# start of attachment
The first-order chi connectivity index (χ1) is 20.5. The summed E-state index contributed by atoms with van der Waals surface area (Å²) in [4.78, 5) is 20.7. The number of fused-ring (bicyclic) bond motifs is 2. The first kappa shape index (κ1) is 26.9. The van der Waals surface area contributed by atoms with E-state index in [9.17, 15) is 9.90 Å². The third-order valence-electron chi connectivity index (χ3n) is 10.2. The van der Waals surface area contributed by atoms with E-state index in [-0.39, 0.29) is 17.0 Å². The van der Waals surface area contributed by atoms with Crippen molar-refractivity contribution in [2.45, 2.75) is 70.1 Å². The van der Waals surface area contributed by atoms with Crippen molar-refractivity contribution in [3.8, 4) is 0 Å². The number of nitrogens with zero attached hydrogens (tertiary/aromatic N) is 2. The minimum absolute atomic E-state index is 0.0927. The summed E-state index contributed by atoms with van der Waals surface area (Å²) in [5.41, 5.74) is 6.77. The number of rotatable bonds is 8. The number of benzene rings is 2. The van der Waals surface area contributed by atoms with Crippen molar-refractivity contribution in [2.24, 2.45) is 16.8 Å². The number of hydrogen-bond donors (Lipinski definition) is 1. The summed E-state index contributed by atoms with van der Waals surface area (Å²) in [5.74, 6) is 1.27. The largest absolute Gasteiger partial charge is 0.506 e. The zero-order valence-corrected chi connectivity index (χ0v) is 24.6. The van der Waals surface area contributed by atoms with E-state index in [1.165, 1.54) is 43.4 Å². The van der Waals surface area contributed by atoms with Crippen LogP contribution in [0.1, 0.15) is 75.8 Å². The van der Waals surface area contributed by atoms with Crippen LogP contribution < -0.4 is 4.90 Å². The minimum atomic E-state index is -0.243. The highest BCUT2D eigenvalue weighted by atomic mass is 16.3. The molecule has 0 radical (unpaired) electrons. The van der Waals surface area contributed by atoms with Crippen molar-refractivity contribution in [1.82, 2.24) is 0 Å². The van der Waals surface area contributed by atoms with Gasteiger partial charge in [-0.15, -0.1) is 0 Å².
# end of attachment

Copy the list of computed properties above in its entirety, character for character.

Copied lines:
The first-order chi connectivity index (χ1) is 20.5. The summed E-state index contributed by atoms with van der Waals surface area (Å²) in [4.78, 5) is 20.7. The number of fused-ring (bicyclic) bond motifs is 2. The first kappa shape index (κ1) is 26.9. The van der Waals surface area contributed by atoms with E-state index in [9.17, 15) is 9.90 Å². The third-order valence-electron chi connectivity index (χ3n) is 10.2. The van der Waals surface area contributed by atoms with E-state index in [-0.39, 0.29) is 17.0 Å². The van der Waals surface area contributed by atoms with Crippen molar-refractivity contribution in [2.45, 2.75) is 70.1 Å². The van der Waals surface area contributed by atoms with Crippen molar-refractivity contribution in [3.8, 4) is 0 Å². The number of nitrogens with zero attached hydrogens (tertiary/aromatic N) is 2. The minimum absolute atomic E-state index is 0.0927. The summed E-state index contributed by atoms with van der Waals surface area (Å²) in [5.41, 5.74) is 6.77. The number of rotatable bonds is 8. The number of benzene rings is 2. The van der Waals surface area contributed by atoms with Crippen molar-refractivity contribution in [2.24, 2.45) is 16.8 Å². The number of hydrogen-bond donors (Lipinski definition) is 1. The summed E-state index contributed by atoms with van der Waals surface area (Å²) in [5.74, 6) is 1.27. The largest absolute Gasteiger partial charge is 0.506 e. The zero-order valence-corrected chi connectivity index (χ0v) is 24.6. The van der Waals surface area contributed by atoms with E-state index in [1.165, 1.54) is 43.4 Å². The van der Waals surface area contributed by atoms with Crippen LogP contribution in [0.1, 0.15) is 75.8 Å². The van der Waals surface area contributed by atoms with Crippen LogP contribution < -0.4 is 4.90 Å². The minimum atomic E-state index is -0.243. The highest BCUT2D eigenvalue weighted by atomic mass is 16.3. The molecule has 0 radical (unpaired) electrons. The van der Waals surface area contributed by atoms with Crippen molar-refractivity contribution in [1.82, 2.24) is 0 Å². The van der Waals surface area contributed by atoms with Gasteiger partial charge in [-0.15, -0.1) is 0 Å².